BARE Shares – A Simple Guide For Developing A Better Customer Experience Management Strategy
‘We all like to think that what we offer is so unique that it should sell itself. In reality, most customers see little difference between product offerings.’ BARE shares an article by Andy Steuer for Forbes on How to Keep Unconscious Bias from Sabotaging Customer Experience Success.
‘Many competitors have similar features and offer similar quality. In this era of transparency, it’s harder than ever to compete on pricing. Customers have become accustomed to immediate access, instant answers, overnight delivery and free returns.
A fancy marketing campaign can’t overcome these realities. What successful companies are finding is that the key differentiator is customer experience. In fact, according to a recent survey by Dimension Data, 8 in 10 companies recognize customer experience as the No. 1 indicator of strategic performance.
Why Customer Experience Management Is Important
Customers today are no longer as brand loyal as they used to be. They shop around more than ever, can easily compare products online and have increasingly high expectations.
If someone has a bad experience with your company at any point, it could mean the end of the relationship. A 2013 study by Dimensional Research revealed that 59% of customers said they’d leave for good after having a bad experience. And more than half said they’d go to a direct competitor.
A great customer experience leads to strong word-of-mouth. We all know the best form of advertising is an endorsement from a trusted friend. In the social world we live in, people like to share positive and negative experiences — 83% of consumers surveyed by Nielsen say they trust endorsements and referrals from people they know. In addition, they spend more. The lifetime value for a referred customer is 25% higher, according to a study published in the Journal of Marketing.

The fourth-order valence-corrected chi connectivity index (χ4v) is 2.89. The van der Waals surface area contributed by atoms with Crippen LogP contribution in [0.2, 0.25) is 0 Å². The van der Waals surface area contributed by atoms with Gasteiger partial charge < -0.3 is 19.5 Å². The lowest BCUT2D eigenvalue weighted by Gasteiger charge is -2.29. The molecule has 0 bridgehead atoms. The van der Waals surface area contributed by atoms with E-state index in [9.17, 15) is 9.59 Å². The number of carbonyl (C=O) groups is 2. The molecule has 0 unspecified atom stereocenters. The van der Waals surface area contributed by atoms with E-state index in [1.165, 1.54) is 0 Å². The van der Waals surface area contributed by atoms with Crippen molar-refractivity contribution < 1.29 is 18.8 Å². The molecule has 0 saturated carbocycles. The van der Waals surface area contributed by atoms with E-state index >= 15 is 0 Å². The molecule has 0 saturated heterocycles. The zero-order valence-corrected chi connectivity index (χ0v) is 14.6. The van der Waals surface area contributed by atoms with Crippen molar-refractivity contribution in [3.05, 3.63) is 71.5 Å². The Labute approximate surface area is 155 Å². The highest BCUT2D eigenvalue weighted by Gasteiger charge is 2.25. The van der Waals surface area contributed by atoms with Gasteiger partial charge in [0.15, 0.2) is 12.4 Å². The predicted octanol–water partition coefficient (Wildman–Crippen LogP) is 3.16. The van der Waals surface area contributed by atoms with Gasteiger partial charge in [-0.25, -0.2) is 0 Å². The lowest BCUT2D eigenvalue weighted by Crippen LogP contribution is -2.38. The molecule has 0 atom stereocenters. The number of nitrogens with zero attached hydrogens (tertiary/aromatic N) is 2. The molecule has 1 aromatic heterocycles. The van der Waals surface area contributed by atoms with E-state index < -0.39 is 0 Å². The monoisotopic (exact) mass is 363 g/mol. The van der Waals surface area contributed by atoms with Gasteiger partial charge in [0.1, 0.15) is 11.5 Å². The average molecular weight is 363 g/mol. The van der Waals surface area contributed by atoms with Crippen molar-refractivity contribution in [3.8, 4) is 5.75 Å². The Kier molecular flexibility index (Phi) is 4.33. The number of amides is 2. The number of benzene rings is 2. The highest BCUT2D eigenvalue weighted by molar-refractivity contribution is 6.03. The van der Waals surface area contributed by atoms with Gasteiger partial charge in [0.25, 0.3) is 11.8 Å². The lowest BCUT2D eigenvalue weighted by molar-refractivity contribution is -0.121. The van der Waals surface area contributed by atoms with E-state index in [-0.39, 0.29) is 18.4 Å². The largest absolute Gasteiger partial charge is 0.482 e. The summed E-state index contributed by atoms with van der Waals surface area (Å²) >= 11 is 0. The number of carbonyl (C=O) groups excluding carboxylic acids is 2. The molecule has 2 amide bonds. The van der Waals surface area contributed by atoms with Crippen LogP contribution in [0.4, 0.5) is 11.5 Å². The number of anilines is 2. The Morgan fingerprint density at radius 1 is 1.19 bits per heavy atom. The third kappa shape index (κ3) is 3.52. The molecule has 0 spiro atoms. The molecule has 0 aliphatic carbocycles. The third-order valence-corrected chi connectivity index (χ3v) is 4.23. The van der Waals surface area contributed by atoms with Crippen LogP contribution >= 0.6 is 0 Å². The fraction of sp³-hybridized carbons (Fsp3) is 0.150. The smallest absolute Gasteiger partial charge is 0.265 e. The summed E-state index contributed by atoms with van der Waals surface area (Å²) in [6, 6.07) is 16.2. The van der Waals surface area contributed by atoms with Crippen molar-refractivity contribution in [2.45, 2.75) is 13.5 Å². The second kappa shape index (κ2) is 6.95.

Continuing to provide a positive customer experience can pay dividends for years to come. A study by Monetate found that returning customers have a lower bounce rate and higher conversion rate.
The goal of customer experience management is to optimize every interaction from the customer’s perspective to build trust, retention and brand loyalty.
Customer Experience Vs. Customer Service
Many people confuse customer experience and customer service. While one can impact the other, they really are separate things.
Customer service is the connection you have with the customer before and after the sale, including solving problems and dealing with questions and concerns.
Think of all the ways customers journey through the sales funnel and how that experience shapes their impression:
- Does it create an emotional connection?
- Does it project quality and trust?
- When they find the product or service they want, is it priced affordably?
- If they look at reviews online, are the reviews positive?
- When they purchase, is the delivery or implementation easy?
- If they have a problem, is it resolved quickly?
- Can they reach you across the many channels consumers use today (phone, email, chat, social media)?
Customer experience encompasses every touch point a customer will have with your organization. To deliver a superior customer experience, organizations must take a holistic approach. It’s not delegated to a department — it is a culture that must be pervasive across an organization.